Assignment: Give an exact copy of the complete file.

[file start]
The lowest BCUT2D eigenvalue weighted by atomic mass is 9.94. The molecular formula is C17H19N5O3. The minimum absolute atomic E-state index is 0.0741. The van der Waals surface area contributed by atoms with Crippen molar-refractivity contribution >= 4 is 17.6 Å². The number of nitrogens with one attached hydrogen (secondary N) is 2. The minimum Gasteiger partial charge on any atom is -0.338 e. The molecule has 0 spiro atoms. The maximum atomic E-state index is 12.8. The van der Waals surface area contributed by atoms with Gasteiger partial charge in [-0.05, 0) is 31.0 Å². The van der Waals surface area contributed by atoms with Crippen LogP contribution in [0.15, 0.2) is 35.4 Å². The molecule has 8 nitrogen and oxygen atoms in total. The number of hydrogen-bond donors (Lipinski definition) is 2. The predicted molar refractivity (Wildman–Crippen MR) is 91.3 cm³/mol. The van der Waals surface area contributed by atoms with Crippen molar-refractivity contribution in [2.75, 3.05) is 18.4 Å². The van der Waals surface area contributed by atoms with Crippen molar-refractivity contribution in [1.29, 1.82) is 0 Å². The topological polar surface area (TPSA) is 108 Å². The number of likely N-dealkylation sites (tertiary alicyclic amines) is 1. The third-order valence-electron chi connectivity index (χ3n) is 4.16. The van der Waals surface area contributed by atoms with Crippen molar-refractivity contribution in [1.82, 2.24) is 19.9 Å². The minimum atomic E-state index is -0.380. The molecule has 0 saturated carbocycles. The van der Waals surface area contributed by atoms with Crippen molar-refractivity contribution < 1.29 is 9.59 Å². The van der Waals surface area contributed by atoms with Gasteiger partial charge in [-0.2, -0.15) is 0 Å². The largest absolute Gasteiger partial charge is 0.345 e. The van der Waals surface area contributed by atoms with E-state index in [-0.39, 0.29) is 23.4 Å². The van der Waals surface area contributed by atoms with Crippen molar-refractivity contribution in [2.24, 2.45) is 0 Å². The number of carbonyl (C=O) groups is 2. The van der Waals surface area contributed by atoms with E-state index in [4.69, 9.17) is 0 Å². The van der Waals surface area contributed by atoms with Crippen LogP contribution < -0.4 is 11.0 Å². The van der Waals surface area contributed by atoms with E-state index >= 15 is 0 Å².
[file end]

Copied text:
The lowest BCUT2D eigenvalue weighted by atomic mass is 9.94. The molecular formula is C17H19N5O3. The minimum absolute atomic E-state index is 0.0741. The van der Waals surface area contributed by atoms with Crippen molar-refractivity contribution >= 4 is 17.6 Å². The number of nitrogens with one attached hydrogen (secondary N) is 2. The minimum Gasteiger partial charge on any atom is -0.338 e. The molecule has 0 spiro atoms. The maximum atomic E-state index is 12.8. The van der Waals surface area contributed by atoms with Gasteiger partial charge in [-0.05, 0) is 31.0 Å². The van der Waals surface area contributed by atoms with Crippen LogP contribution in [0.15, 0.2) is 35.4 Å². The molecule has 8 nitrogen and oxygen atoms in total. The number of hydrogen-bond donors (Lipinski definition) is 2. The predicted molar refractivity (Wildman–Crippen MR) is 91.3 cm³/mol. The van der Waals surface area contributed by atoms with Crippen molar-refractivity contribution in [2.75, 3.05) is 18.4 Å². The van der Waals surface area contributed by atoms with Crippen molar-refractivity contribution in [1.29, 1.82) is 0 Å². The topological polar surface area (TPSA) is 108 Å². The number of likely N-dealkylation sites (tertiary alicyclic amines) is 1. The third-order valence-electron chi connectivity index (χ3n) is 4.16. The van der Waals surface area contributed by atoms with Crippen molar-refractivity contribution in [1.82, 2.24) is 19.9 Å². The minimum atomic E-state index is -0.380. The molecule has 0 saturated carbocycles. The van der Waals surface area contributed by atoms with Crippen molar-refractivity contribution < 1.29 is 9.59 Å². The van der Waals surface area contributed by atoms with Gasteiger partial charge in [-0.2, -0.15) is 0 Å². The largest absolute Gasteiger partial charge is 0.345 e. The van der Waals surface area contributed by atoms with E-state index in [-0.39, 0.29) is 23.4 Å². The van der Waals surface area contributed by atoms with Crippen molar-refractivity contribution in [2.24, 2.45) is 0 Å². The number of carbonyl (C=O) groups is 2. The van der Waals surface area contributed by atoms with E-state index in [4.69, 9.17) is 0 Å². The van der Waals surface area contributed by atoms with Crippen LogP contribution < -0.4 is 11.0 Å². The van der Waals surface area contributed by atoms with E-state index >= 15 is 0 Å².